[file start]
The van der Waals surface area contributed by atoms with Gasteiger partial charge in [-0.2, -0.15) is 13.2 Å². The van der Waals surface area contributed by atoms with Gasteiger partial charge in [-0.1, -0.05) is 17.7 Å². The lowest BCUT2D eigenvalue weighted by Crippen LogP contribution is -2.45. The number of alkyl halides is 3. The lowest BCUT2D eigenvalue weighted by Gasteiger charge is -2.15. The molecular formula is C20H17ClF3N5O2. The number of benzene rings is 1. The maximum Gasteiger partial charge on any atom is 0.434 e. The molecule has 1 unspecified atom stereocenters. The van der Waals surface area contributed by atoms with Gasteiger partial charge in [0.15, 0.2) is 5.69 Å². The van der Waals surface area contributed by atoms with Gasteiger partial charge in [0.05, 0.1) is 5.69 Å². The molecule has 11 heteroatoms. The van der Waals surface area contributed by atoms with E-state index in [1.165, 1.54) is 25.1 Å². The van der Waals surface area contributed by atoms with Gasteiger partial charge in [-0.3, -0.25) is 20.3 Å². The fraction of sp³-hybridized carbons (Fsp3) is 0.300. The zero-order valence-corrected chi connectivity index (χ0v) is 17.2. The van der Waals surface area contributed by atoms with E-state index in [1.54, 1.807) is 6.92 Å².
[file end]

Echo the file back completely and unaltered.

The van der Waals surface area contributed by atoms with Gasteiger partial charge in [-0.2, -0.15) is 13.2 Å². The van der Waals surface area contributed by atoms with Gasteiger partial charge in [-0.1, -0.05) is 17.7 Å². The lowest BCUT2D eigenvalue weighted by Crippen LogP contribution is -2.45. The number of alkyl halides is 3. The lowest BCUT2D eigenvalue weighted by Gasteiger charge is -2.15. The molecular formula is C20H17ClF3N5O2. The number of benzene rings is 1. The maximum Gasteiger partial charge on any atom is 0.434 e. The molecule has 1 unspecified atom stereocenters. The van der Waals surface area contributed by atoms with Gasteiger partial charge in [0.15, 0.2) is 5.69 Å². The van der Waals surface area contributed by atoms with Gasteiger partial charge in [0.05, 0.1) is 5.69 Å². The molecule has 11 heteroatoms. The van der Waals surface area contributed by atoms with E-state index in [1.165, 1.54) is 25.1 Å². The van der Waals surface area contributed by atoms with Gasteiger partial charge in [-0.3, -0.25) is 20.3 Å². The fraction of sp³-hybridized carbons (Fsp3) is 0.300. The zero-order valence-corrected chi connectivity index (χ0v) is 17.2. The van der Waals surface area contributed by atoms with E-state index in [1.54, 1.807) is 6.92 Å².